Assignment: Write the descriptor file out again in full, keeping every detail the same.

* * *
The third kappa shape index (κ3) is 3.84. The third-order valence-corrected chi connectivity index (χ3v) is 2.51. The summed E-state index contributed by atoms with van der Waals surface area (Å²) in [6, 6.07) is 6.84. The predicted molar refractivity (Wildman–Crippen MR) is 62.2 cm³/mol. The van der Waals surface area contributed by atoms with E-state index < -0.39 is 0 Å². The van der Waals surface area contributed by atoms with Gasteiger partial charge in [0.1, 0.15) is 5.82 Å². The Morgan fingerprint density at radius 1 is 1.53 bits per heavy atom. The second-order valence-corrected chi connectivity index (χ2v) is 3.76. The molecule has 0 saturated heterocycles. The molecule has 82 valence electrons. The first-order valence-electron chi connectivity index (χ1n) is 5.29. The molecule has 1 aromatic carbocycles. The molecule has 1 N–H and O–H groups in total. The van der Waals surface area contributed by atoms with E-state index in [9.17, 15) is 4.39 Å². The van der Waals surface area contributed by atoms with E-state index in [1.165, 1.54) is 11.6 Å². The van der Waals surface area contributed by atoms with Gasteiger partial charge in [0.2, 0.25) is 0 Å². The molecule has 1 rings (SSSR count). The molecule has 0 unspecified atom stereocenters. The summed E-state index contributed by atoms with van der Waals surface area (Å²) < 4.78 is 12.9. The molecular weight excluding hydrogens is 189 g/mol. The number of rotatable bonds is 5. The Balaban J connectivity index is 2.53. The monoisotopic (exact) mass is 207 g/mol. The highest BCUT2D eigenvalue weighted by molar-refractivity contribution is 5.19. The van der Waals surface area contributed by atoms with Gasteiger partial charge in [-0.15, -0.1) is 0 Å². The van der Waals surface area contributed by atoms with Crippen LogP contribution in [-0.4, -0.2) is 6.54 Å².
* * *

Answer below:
The third kappa shape index (κ3) is 3.84. The third-order valence-corrected chi connectivity index (χ3v) is 2.51. The summed E-state index contributed by atoms with van der Waals surface area (Å²) in [6, 6.07) is 6.84. The predicted molar refractivity (Wildman–Crippen MR) is 62.2 cm³/mol. The van der Waals surface area contributed by atoms with E-state index < -0.39 is 0 Å². The van der Waals surface area contributed by atoms with Gasteiger partial charge in [0.1, 0.15) is 5.82 Å². The Morgan fingerprint density at radius 1 is 1.53 bits per heavy atom. The second-order valence-corrected chi connectivity index (χ2v) is 3.76. The molecule has 0 saturated heterocycles. The molecule has 82 valence electrons. The first-order valence-electron chi connectivity index (χ1n) is 5.29. The molecule has 1 aromatic carbocycles. The molecule has 1 N–H and O–H groups in total. The van der Waals surface area contributed by atoms with E-state index in [9.17, 15) is 4.39 Å². The van der Waals surface area contributed by atoms with E-state index in [1.165, 1.54) is 11.6 Å². The van der Waals surface area contributed by atoms with Gasteiger partial charge in [0.2, 0.25) is 0 Å². The molecule has 1 rings (SSSR count). The molecule has 0 unspecified atom stereocenters. The summed E-state index contributed by atoms with van der Waals surface area (Å²) < 4.78 is 12.9. The molecular weight excluding hydrogens is 189 g/mol. The number of rotatable bonds is 5. The Balaban J connectivity index is 2.53. The monoisotopic (exact) mass is 207 g/mol. The highest BCUT2D eigenvalue weighted by molar-refractivity contribution is 5.19. The van der Waals surface area contributed by atoms with Gasteiger partial charge in [-0.15, -0.1) is 0 Å². The van der Waals surface area contributed by atoms with Crippen LogP contribution in [-0.4, -0.2) is 6.54 Å².